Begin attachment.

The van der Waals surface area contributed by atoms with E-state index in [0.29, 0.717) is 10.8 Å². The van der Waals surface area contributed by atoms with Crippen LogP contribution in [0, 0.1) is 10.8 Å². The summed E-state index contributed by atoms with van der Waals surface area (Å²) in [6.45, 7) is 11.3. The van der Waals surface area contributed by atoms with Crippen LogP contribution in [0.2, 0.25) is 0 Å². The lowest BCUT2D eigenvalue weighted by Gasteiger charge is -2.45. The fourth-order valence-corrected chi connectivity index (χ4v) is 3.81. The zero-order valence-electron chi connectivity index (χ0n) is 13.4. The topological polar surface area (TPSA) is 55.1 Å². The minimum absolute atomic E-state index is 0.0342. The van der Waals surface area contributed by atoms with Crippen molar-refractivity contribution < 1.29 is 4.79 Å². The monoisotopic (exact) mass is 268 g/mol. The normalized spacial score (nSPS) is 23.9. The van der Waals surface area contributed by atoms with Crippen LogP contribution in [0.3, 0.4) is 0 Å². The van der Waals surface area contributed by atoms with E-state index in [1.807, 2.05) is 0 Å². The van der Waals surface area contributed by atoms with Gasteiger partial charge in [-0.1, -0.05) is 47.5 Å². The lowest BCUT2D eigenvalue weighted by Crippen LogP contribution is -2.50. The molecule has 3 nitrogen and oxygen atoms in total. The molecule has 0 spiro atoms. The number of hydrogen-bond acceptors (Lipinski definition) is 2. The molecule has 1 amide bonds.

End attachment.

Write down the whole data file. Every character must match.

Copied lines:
The van der Waals surface area contributed by atoms with E-state index in [0.29, 0.717) is 10.8 Å². The van der Waals surface area contributed by atoms with Crippen LogP contribution in [0, 0.1) is 10.8 Å². The summed E-state index contributed by atoms with van der Waals surface area (Å²) in [6.45, 7) is 11.3. The van der Waals surface area contributed by atoms with Crippen LogP contribution in [0.2, 0.25) is 0 Å². The lowest BCUT2D eigenvalue weighted by Gasteiger charge is -2.45. The fourth-order valence-corrected chi connectivity index (χ4v) is 3.81. The zero-order valence-electron chi connectivity index (χ0n) is 13.4. The topological polar surface area (TPSA) is 55.1 Å². The minimum absolute atomic E-state index is 0.0342. The van der Waals surface area contributed by atoms with Crippen molar-refractivity contribution < 1.29 is 4.79 Å². The monoisotopic (exact) mass is 268 g/mol. The normalized spacial score (nSPS) is 23.9. The van der Waals surface area contributed by atoms with Crippen LogP contribution in [0.3, 0.4) is 0 Å². The van der Waals surface area contributed by atoms with E-state index in [1.807, 2.05) is 0 Å². The van der Waals surface area contributed by atoms with Gasteiger partial charge in [-0.1, -0.05) is 47.5 Å². The lowest BCUT2D eigenvalue weighted by Crippen LogP contribution is -2.50. The molecule has 3 nitrogen and oxygen atoms in total. The molecule has 0 spiro atoms. The number of hydrogen-bond acceptors (Lipinski definition) is 2. The molecule has 1 amide bonds.